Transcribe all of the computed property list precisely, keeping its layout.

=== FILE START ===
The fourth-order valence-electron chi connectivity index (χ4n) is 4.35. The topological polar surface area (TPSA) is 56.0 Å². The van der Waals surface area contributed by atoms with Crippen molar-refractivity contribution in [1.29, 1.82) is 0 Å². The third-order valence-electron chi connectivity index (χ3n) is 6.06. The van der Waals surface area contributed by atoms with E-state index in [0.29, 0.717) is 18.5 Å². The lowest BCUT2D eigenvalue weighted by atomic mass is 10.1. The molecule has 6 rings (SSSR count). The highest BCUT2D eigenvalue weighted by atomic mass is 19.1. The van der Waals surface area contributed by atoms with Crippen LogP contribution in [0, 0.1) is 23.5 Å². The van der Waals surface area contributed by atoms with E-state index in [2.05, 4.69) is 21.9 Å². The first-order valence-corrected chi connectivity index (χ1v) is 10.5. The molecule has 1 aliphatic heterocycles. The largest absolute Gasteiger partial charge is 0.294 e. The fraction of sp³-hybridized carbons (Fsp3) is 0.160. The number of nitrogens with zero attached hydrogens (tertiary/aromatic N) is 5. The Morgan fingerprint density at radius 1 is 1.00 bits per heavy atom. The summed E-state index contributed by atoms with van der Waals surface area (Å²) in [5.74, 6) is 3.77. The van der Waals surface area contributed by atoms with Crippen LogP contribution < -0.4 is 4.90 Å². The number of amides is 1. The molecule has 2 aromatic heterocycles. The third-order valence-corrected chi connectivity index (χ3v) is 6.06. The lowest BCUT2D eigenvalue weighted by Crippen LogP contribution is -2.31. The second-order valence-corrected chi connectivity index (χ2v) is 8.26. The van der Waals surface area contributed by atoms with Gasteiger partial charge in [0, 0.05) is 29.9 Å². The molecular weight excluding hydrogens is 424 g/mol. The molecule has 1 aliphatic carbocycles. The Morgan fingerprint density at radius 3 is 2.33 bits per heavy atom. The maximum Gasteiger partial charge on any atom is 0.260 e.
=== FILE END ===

The fourth-order valence-electron chi connectivity index (χ4n) is 4.35. The topological polar surface area (TPSA) is 56.0 Å². The van der Waals surface area contributed by atoms with Crippen molar-refractivity contribution in [1.29, 1.82) is 0 Å². The third-order valence-electron chi connectivity index (χ3n) is 6.06. The van der Waals surface area contributed by atoms with E-state index in [0.29, 0.717) is 18.5 Å². The lowest BCUT2D eigenvalue weighted by atomic mass is 10.1. The molecule has 6 rings (SSSR count). The highest BCUT2D eigenvalue weighted by atomic mass is 19.1. The van der Waals surface area contributed by atoms with Crippen LogP contribution in [0, 0.1) is 23.5 Å². The van der Waals surface area contributed by atoms with E-state index in [2.05, 4.69) is 21.9 Å². The first-order valence-corrected chi connectivity index (χ1v) is 10.5. The molecule has 1 aliphatic heterocycles. The largest absolute Gasteiger partial charge is 0.294 e. The fraction of sp³-hybridized carbons (Fsp3) is 0.160. The number of nitrogens with zero attached hydrogens (tertiary/aromatic N) is 5. The Morgan fingerprint density at radius 1 is 1.00 bits per heavy atom. The summed E-state index contributed by atoms with van der Waals surface area (Å²) in [5.74, 6) is 3.77. The van der Waals surface area contributed by atoms with Crippen LogP contribution < -0.4 is 4.90 Å². The number of amides is 1. The molecule has 2 aromatic heterocycles. The third-order valence-corrected chi connectivity index (χ3v) is 6.06. The lowest BCUT2D eigenvalue weighted by Crippen LogP contribution is -2.31. The second-order valence-corrected chi connectivity index (χ2v) is 8.26. The van der Waals surface area contributed by atoms with Gasteiger partial charge in [0, 0.05) is 29.9 Å². The molecular weight excluding hydrogens is 424 g/mol. The molecule has 1 aliphatic carbocycles. The Morgan fingerprint density at radius 3 is 2.33 bits per heavy atom. The maximum Gasteiger partial charge on any atom is 0.260 e.